Cookies are small, text-based files that websites and apps use to store information specific to a user / computer in order to improve your experience. They might remember your viewing preferences, verify that you have logged in or contain a list of products you added to a cart.
Some cookies are used by companies such as Google, Bing and Facebook to anonymously track you as you use their service. For example, if you do a Google search, a cookie may be set that allows your search to be matched up with hits on the websites you find as a result. This helps websites track how many visitors they receive and what those visitors were searching for.
Cookies are optional and you can choose to block them outright in your browser settings. However, this will impede your experience of the web and a lot of functionality may not be available to you.
Cookie files cannot harm your computer and responsible websites will only use them to store non-sensitive information. For extra security, many cookies are encrypted so they can only be used by the website or app that set them.
If you are using a modern web browser, you can easily view a list of cookies and other security information about the current page (for instance, in Chrome click the padlock icon next to the website address).
You should also be able to remove and block any cookies you don’t want to accept. If your browser doesn’t let you do this, get a new one!
HTTPS / SSL
This website is secured using an SSL Certificate supplied by Sectigo, one of the world’s most reputable online security providers.
The purpose of this certificate is to encrypt data that passes between you, the user, and the website. This is enables what is known as the HTTPS protocol.
In plain English, this means that information is encrypted by your browser before it is sent, then decrypted by the website server when received. On the off chance anyone maliciously intercepts the data (by hacking your internet connection, perhaps), it will be a meaningless jumble of code and therefore useless to them.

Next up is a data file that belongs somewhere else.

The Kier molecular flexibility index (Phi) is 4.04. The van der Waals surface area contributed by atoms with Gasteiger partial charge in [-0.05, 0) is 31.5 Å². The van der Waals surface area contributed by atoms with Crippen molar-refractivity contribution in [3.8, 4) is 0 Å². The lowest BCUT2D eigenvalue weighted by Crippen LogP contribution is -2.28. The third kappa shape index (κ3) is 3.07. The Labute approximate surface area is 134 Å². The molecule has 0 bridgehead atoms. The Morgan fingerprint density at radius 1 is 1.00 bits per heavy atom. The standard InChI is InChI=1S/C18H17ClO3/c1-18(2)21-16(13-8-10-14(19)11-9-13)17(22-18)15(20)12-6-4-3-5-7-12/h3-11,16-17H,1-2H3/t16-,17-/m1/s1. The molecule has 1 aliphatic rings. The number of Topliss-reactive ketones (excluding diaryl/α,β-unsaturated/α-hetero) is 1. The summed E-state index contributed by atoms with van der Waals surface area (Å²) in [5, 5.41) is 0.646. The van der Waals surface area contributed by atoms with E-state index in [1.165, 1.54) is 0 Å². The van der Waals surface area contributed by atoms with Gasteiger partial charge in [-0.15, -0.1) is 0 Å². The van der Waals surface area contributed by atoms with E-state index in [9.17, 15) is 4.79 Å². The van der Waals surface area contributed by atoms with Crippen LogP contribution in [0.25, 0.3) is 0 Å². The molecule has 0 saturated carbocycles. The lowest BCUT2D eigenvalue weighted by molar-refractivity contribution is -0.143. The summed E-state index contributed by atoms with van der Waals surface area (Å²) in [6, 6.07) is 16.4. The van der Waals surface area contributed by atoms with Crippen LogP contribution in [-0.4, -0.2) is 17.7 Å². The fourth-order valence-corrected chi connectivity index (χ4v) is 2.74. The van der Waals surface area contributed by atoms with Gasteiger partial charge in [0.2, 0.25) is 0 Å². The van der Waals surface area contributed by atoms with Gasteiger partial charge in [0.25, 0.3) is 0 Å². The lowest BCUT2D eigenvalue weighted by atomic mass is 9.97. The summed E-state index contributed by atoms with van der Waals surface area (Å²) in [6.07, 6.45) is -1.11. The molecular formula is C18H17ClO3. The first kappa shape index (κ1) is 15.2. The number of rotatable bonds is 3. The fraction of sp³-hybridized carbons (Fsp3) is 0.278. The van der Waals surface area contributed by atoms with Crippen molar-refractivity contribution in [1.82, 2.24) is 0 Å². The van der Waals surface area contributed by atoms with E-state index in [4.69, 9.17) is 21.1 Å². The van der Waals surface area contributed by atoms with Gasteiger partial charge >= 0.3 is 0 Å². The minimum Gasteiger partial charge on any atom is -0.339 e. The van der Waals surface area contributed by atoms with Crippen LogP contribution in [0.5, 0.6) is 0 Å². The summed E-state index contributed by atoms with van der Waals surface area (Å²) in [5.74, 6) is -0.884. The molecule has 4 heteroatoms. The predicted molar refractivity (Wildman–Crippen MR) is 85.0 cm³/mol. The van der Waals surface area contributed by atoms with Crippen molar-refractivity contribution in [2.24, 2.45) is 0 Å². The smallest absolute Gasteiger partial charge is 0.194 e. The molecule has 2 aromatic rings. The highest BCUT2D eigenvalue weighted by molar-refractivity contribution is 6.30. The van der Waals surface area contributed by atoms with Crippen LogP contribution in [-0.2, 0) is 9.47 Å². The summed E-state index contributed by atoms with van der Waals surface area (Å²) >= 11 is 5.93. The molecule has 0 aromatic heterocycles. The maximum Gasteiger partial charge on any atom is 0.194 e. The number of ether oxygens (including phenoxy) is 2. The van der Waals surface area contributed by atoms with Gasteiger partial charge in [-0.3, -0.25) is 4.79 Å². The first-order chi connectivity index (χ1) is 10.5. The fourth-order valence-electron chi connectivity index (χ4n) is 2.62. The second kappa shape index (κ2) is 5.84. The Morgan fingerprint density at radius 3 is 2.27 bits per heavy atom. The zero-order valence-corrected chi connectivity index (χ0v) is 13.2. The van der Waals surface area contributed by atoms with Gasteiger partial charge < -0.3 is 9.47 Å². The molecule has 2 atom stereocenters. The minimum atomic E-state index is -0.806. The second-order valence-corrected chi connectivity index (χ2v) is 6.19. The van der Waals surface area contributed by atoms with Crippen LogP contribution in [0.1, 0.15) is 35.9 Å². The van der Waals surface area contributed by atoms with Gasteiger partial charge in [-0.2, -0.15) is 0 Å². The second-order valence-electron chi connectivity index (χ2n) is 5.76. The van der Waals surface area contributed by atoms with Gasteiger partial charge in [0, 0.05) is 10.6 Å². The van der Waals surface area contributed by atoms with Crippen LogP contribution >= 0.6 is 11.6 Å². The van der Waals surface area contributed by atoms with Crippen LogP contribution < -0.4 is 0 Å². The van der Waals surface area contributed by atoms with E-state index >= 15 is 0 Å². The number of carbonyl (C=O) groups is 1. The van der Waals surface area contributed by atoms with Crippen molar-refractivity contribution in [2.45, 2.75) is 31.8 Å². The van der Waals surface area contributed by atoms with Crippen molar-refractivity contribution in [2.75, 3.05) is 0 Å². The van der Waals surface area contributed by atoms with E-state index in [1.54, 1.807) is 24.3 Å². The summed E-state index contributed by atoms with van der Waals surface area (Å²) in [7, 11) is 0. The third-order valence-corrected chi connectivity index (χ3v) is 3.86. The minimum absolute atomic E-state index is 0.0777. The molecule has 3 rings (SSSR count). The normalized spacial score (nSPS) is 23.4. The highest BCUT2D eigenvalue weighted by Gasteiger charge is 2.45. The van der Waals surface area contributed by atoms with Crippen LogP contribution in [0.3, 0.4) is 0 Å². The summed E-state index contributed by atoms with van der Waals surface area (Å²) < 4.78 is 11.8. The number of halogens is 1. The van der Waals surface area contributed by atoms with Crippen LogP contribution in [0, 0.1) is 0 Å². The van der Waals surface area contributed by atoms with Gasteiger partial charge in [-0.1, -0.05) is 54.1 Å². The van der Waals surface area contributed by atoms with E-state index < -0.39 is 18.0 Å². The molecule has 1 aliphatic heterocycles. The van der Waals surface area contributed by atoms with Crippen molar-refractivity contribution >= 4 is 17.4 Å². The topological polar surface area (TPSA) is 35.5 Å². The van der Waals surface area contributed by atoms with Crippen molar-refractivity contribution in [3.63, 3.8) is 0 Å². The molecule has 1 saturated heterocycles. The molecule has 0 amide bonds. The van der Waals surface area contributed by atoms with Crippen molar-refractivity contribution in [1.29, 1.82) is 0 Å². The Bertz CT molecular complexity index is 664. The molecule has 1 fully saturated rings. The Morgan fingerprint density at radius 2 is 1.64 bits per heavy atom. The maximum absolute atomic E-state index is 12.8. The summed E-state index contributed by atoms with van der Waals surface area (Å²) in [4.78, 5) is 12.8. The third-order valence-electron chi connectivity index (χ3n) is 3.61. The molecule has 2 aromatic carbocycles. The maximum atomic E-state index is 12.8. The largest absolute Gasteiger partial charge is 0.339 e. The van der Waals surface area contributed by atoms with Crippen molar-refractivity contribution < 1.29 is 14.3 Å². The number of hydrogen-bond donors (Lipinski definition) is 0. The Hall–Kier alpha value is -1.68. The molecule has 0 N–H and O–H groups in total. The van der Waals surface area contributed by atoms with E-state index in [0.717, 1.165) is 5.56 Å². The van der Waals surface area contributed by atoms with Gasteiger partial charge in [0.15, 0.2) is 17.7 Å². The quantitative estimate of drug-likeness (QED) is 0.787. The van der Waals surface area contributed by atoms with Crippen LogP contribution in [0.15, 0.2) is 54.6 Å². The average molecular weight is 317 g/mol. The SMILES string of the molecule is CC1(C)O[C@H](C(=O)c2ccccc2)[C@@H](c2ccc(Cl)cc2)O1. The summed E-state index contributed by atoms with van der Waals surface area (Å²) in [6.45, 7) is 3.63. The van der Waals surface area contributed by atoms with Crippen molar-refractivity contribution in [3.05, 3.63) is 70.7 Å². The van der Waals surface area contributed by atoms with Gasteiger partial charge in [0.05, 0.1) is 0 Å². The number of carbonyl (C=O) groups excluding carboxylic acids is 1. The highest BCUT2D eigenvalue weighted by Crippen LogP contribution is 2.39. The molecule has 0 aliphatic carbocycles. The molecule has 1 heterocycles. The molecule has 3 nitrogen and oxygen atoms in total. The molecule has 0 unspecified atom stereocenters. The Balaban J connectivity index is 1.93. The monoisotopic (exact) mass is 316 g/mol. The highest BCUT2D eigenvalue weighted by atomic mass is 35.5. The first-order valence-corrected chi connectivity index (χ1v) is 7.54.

Most modern browsers let you view information about a website’s security certificate by clicking an icon next to the website address (usually a padlock or shield). You should also be warned if a site is asking you to submit information and an SSL certificate is not present.
This website uses the latest security practices and software to keep hackers and other online menaces at bay. Every reasonable measure is taken to protect access to the site’s administration area, the database that powers it and the source code.
Because of the EU’s GDPR regulations – and good old-fashioned ethics – information submitted to websites and apps can be used only for the purposes stated when that information is requested.
This means that if you fill in a form on this website – to make contact or sign up for an offer, for example – the data you submit will be used only to fulfil that purpose and nothing else.
Unless the page you are on specifically asks you and you explicitly consent (by ticking the appropriate box, or whatever), you will not be added to any mailing lists, have your data sold to third parties or anything else underhand like that.